Delicious! (period photograph, author’s note, timeline, selected bibliography of adult sources) (Picture book/biography. 6-9)

THE HOLE STORY OF THE DOUGHNUT

Miller shares the true story of the invention of the doughnut with the hole in its center.

Hanson Gregory began his career at sea in 1844, at age 13, eventually captaining cargo schooners and clippers. As cook’s assistant in 1847, while preparing the usual deep-fried cakes for breakfast, Hanson had an idea. The sailors called the cakes “sinkers”: they were crisp at the edges but raw and greasy in the middle. Using the lid from a pepper tin to cut a hole in each cake’s center, Hanson fried a batch of cakes that “were brown, and sweet, and fully cooked. Sighs of delight rose above the noisy sea. A new breakfast tradition was born.” The author’s research unfolds a couple of colorful, alternate legends of the doughnut’s seagoing origins, since, naturally, “sailors like their stories bold.” Miller also recounts comments that Capt. Gregory made in a 1916 newspaper interview. “He laughed as he teased the reporter that he had invented ‘the first hole ever seen by mortal eyes.’ ” Kirsch’s charming watercolor collages liberally employ round motifs: on many spreads, the circular illustration on the right page is “cut” from the left, freeing up a circle of white space for text. Endpapers sport scores of holey doughnuts, many decorated nautically, and semaphore flags on the copyright page spell out “eat doughnuts.” Kirsch does not, however, take the opportunity to represent the racial diversity of 19th-century sailing crews.

Delicious! (period photograph, author’s note, timeline, selected bibliography of adult sources) (Picture book/biography. 6-9)

Pub Date: May 3, 2016

ISBN: 978-0-544-31961-5

Page Count: 48

Publisher: HMH Books

Review Posted Online: Feb. 17, 2016

Kirkus Reviews Issue: March 1, 2016

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A worthy message delivered with a generous dose of inclusivity.

STACEY'S REMARKABLE BOOKS

Sharing books brings children from multiple backgrounds together in this companion to Stacey’s Extraordinary Words (2021).

Again lightly burnishing actual childhood memories, voting rights activist and former gubernatorial candidate Abrams recalls reaching out as a young book lover to Julie, a new Vietnamese classmate shy about reading in English. Choosing books to read and discuss together on weekly excursions to the school’s library, the two are soon joined by enough other children from Gambia, South Korea, and elsewhere that their beaming librarian, Mr. McCormick, who is dark-skinned, sets up an after-school club. Later, Julie adds some give and take to their friendship by helping Stacey overcome her own reluctance to join the other children on the playground. Though views of the library seen through a faint golden haze flecked with stars go a little over the top (school librarians may disagree), Thomas fills the space with animated, bright-eyed young faces clustering intimately together over books and rendered in various shades beneath a range of hairstyles and head coverings. The author underscores the diversity of the cast by slipping scattered comments in Spanish, Wolof, and other languages into the dialogue and, after extolling throughout the power of books and stories to make new friends as well as open imaginations to new experiences and identities, brings all of her themes together in an afterword capped by an excellent list of recommended picture books. (This book was reviewed digitally.)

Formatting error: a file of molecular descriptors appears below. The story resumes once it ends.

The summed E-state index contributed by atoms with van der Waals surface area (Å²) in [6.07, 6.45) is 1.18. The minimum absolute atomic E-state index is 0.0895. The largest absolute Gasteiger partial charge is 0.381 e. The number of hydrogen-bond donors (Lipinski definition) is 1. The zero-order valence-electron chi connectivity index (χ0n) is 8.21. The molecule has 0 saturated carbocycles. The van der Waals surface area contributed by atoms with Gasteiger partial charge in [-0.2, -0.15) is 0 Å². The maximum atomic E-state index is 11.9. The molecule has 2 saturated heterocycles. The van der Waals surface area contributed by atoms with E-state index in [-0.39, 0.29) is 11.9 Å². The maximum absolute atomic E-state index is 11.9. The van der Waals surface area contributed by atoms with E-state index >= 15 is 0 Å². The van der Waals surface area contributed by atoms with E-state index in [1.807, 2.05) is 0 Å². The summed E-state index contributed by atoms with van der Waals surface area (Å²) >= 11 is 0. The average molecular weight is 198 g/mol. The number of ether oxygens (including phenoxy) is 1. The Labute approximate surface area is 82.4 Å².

A worthy message delivered with a generous dose of inclusivity. (Picture-book memoir. 6-9)

Pub Date: Dec. 13, 2022

ISBN: 978-0-06-327185-2

Page Count: 32

Publisher: Balzer + Bray/HarperCollins

Review Posted Online: Nov. 16, 2022

Kirkus Reviews Issue: Dec. 1, 2022

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26 FAIRMOUNT AVENUE

            The legions of fans who over the years have enjoyed dePaola’s autobiographical picture books will welcome this longer gathering of reminiscences.  Writing in an authentically childlike voice, he describes watching the new house his father was building go up despite a succession of disasters, from a brush fire to the hurricane of 1938.  Meanwhile, he also introduces family, friends, and neighbors, adds Nana Fall River to his already well-known Nana Upstairs and Nana Downstairs, remembers his first day of school (“ ‘ When do we learn to read?’  I asked.  ‘Oh, we don’t learn how to read in kindergarten.  We learn to read next year, in first grade.’  ‘Fine,’ I said.  ‘I’ll be back next year.’  And I walked right out of school.”), recalls holidays, and explains his indignation when the plot of Disney’s “Snow White” doesn’t match the story he knows.  Generously illustrated with vignettes and larger scenes, this cheery, well-knit narrative proves that an old dog can learn new tricks, and learn them surpassingly well.  (Autobiography.  7-9)

Pub Date: April 1, 1999

ISBN: 0-399-23246-X

Page Count: 58

Publisher: Putnam

Review Posted Online: May 20, 2010

Kirkus Reviews Issue: April 15, 1999

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